reading & writing with art

October 11, 2012

Little Cherished Cherub Collages

Just let me say this turned out even better than it was in my head when I thought of it.  We have had millions of compliments and they are just as precious as they can be!  On top of that...the students had so much fun creating them!

Here is my lesson: 

We did an artist study on Michelangelo first.  We looked at various artworks and statues including David and Angel.  Then we were fascinated with the Vatican.  Since we completed this lesson and our upcoming study with the famous artist Raphael I decided to have my K-2 students create themselves as a Cherub.
Here are the steps:

1.  Separated my class in 2 groups.  One half had their photo shoot while the other half did their shaving cream art background.

Here is a great link from "A Place of Our Own" where she gives details for shaving cream art.  We did ours similar, but I liked how she described it.
Shaving Cream Art

For the photos we looked at the cherub art work and discussed 3 key tips for their photo shoot.  Where they should be looking, what their mouth should be doing and how they would place their arms.

 2.  The students cut out their photos and cut out wings to glue behind their photos.

3.  Last they attached their photos to the shaving cream background.  Priceless!

Supply List
Paper or cardstock
Shaving cream (non-mentholated)
Food coloring with eye droppers
Pie tins
You can do this activity outdoors, but if you’re doing it inside, you may want to lay down a drop cloth to protect your floor and a tablecloth to protect your table.

Prepare for the activity by placing an aluminum pie tin in front of each child. Give each child a blank piece of white paper or cardstock. Since the paper is going to get wet, cardstock tends to work better.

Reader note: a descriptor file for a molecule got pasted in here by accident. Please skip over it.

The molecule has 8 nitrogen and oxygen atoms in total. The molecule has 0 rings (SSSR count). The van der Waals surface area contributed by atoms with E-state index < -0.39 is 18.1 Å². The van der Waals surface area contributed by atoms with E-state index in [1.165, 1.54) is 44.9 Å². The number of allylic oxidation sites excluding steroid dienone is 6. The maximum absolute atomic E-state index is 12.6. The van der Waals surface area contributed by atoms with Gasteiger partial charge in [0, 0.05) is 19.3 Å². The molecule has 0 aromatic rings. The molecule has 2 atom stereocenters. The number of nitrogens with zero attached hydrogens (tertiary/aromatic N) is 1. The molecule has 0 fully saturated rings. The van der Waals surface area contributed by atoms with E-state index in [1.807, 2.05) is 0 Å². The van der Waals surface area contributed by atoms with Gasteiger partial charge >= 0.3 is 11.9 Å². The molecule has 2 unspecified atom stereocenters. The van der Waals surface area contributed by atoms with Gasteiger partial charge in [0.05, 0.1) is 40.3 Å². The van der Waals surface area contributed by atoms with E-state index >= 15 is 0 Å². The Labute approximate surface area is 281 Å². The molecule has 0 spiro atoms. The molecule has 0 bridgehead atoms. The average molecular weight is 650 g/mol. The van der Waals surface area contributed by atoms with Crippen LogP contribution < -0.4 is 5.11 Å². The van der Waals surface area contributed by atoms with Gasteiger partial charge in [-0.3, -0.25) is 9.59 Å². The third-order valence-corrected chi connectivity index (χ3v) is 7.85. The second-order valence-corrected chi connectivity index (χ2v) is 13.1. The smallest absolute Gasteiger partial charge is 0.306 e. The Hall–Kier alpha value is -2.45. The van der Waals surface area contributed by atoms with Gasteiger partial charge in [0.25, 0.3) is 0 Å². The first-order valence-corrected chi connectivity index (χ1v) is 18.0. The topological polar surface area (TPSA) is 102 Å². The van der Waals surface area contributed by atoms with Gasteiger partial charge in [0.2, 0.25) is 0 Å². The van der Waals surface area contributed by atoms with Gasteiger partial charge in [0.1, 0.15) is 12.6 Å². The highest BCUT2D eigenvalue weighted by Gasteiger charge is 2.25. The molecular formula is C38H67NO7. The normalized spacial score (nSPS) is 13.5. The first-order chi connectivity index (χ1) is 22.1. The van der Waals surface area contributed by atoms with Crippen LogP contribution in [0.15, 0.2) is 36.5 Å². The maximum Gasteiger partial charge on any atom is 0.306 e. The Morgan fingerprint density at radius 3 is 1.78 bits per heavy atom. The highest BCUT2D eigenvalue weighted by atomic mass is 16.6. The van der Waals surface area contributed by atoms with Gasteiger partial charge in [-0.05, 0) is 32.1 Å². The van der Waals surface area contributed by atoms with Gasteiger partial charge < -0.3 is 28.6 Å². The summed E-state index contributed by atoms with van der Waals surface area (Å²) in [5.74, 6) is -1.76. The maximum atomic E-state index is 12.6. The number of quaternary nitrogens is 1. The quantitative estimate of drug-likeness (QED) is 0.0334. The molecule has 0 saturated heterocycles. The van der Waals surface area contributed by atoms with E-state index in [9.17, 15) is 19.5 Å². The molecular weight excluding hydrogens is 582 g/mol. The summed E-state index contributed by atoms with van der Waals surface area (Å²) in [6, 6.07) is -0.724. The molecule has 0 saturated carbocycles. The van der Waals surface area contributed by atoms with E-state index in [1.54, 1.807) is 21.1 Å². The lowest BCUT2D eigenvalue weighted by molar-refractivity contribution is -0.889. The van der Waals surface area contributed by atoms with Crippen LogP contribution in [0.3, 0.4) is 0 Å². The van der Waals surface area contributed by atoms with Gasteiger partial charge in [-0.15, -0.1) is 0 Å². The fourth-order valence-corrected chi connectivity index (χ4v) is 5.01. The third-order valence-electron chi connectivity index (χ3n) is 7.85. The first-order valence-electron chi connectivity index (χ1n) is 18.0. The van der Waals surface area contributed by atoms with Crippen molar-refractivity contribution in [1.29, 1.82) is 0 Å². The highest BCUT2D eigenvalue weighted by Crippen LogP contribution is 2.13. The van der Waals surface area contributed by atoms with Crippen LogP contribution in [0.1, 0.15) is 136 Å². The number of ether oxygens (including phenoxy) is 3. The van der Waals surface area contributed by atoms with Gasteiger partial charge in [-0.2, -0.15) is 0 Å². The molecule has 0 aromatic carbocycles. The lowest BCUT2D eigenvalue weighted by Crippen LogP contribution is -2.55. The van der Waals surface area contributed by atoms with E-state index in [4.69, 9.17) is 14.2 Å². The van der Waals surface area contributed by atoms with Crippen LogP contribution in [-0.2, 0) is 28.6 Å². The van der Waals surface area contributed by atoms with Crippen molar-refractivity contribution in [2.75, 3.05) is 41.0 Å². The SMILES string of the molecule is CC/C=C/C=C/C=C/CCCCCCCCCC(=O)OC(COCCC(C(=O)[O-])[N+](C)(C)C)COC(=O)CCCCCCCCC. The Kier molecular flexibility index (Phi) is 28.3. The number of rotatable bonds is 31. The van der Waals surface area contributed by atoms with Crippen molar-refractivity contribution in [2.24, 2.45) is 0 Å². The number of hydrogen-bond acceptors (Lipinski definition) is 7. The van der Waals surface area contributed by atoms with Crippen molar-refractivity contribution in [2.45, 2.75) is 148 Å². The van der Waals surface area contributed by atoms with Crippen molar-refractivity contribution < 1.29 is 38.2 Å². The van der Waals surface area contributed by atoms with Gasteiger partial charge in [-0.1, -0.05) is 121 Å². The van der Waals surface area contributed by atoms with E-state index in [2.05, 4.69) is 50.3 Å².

Instruct the kids to place their piece of cardstock at the bottom of their pie tin. Have them use a can of shaving cream to cover their piece of cardstock with foam. (You may need to spray the foam for the young children.) Make sure the can of shaving cream is non-mentholated, so if any shaving cream gets in their eye, it won’t sting. If young ones are participating in the activity, watch out for them. They may want to put the foam in their mouth. While it won’t harm them, it’s not advisable.

Have the children take eye droppers of different colors of food coloring and squeeze drops onto their shaving cream. Once they have squeezed different food coloring on their shaving cream, have them use their hands to start spreading the shaving cream around their piece of cardstock. After a little while, the food coloring combined with the shaving cream will begin to seep into the paper, creating a marble effect.

Once the desired effect has been reached, brush off the extra shaving cream and let the paper or cardstock air dry. After it has dried, the marbleized paper can be the finished artwork, or it can be just the beginning of a continuing project. Kids can use the marble paper as their canvas to create additional artwork. Perhaps they can make a greeting card or they can attach a photo to it with the marble paper framing it.

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